|Original language||English (US)|
|Number of pages||11|
|Journal||Deep-Sea Research Part II: Topical Studies in Oceanography|
|State||Published - Aug 1998|
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The 1994-1996 Arabian Sea Expedition : An integrated, interdisciplinary investigation of the response of the northwestern Indian Ocean to monsoonal forcing. / Smith, Sharon L.; Codispoti, L. A.; Morrison, John M.; Barber, Richard T.In: Deep-Sea Research Part II: Topical Studies in Oceanography, Vol. 45, No. 10-11, 08.1998, p. 1905-1915.
Research output: Contribution to journal › Editorial › peer-review
TY - JOUR
T1 - The 1994-1996 Arabian Sea Expedition
T2 - An integrated, interdisciplinary investigation of the response of the northwestern Indian Ocean to monsoonal forcing
AU - Smith, Sharon L.
AU - Codispoti, L. A.
AU - Morrison, John M.
AU - Barber, Richard T.
N1 - Funding Information: The Þnancial support of the National Science Foundation and the Office of Naval Research made this possible. Seventy-seven principal investigators and 140 other participants worked enthusiastically to make this expedition successful, from planning workshops through the Þeld work and data workshops to the scientiÞc contributions herein. The cooperation of all participants and the open, generous sharing of data and ideas at all times were particularly gratifying. We were extremely fortunate to enjoy the support of an exceptional research vessel, the R.V. ¹homas G. ¹hompson. Its captains, Glenn Gomes and Al McClenaghan, all of its crew members, and its shore support personnel are gratefully acknowledged. In Muscat, the tireless efforts of the shipÕs agent, Gulf Agency Company, and our science sponsor, Thabit Zahran Al-Abdessalaam, turned a difficult and demanding 16 months into a smooth operation. The logistical efforts of Martin Bowen rescued us from some near-disasters. We thank A. Mariano and E. Ryan for the AVHRR Þgure. This is US JGOFS contribution number 449. Funding Information: The wide range of climatic variability revealed in the Arabian SeaÕs sedimentary record, the inter-annual variability in the strength of monsoons that has been documented for the recent past, and suggestions that the mean strength of monsoons would change under plausible scenarios of climate change all suggest that the Arabian Sea is an excellent environment in which to study biogeochemical cycling and climate change. Since the goals of JGOFS are (1) to determine and understand on a global scale the processes controlling the time-varying ßuxes of carbon and associated biogenic elements in the ocean, and to evaluate the related exchanges with the atmosphere, sea ßoor, and continental boundaries, and (2) to develop a capability to predict on a global scale the response of oceanic biogeochemical processes to anthropogenic perturbations, in particular those related to climate change (SCOR, 1990), it was possible to make a compelling case that the Joint Global Ocean Flux Study (JGOFS) should support a major international research effort in the Arabian Sea. Thus, the US portion of the Arabian Sea Expedition went forward (Fig. 1). This expedition was a multidisciplinary oceanographic and atmospheric study conducted with the combined resources of the US Joint Global Ocean Flux Study (US JGOFS) of the National Science Foundation (NSF), the Forced Upper Ocean Dynamics Program, an Accelerated Research Initiative (ARI) of the Office of Naval Research (ONR), and the National Aeronautics and Space Administration (NASA).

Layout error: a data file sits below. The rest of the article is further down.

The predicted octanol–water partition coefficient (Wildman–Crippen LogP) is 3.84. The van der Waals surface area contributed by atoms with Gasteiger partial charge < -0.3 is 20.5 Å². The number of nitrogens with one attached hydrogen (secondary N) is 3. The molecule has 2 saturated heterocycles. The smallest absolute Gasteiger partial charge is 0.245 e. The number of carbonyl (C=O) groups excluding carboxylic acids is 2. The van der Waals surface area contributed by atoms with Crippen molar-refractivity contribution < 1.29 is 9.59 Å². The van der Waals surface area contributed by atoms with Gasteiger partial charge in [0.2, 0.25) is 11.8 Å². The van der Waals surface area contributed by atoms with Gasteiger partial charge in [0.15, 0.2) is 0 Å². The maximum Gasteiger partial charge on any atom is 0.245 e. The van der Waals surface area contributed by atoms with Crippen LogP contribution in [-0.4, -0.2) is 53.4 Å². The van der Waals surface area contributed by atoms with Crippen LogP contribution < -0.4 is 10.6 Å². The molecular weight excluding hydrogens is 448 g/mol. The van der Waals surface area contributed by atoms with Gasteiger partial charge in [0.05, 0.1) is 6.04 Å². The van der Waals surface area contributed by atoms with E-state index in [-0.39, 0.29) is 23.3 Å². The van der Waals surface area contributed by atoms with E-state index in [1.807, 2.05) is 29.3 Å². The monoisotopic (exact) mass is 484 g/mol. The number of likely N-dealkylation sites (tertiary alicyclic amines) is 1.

PY - 1998/8
Y1 - 1998/8
UR - http://www.scopus.com/inward/record.url?scp=0032432760&partnerID=8YFLogxK
UR - http://www.scopus.com/inward/citedby.url?scp=0032432760&partnerID=8YFLogxK
U2 - 10.1016/S0967-0645(98)00058-7
DO - 10.1016/S0967-0645(98)00058-7
M3 - Editorial
AN - SCOPUS:0032432760
VL - 45
SP - 1905
EP - 1915
JO - Deep-Sea Research Part II: Topical Studies in Oceanography
JF - Deep-Sea Research Part II: Topical Studies in Oceanography
SN - 0967-0645
IS - 10-11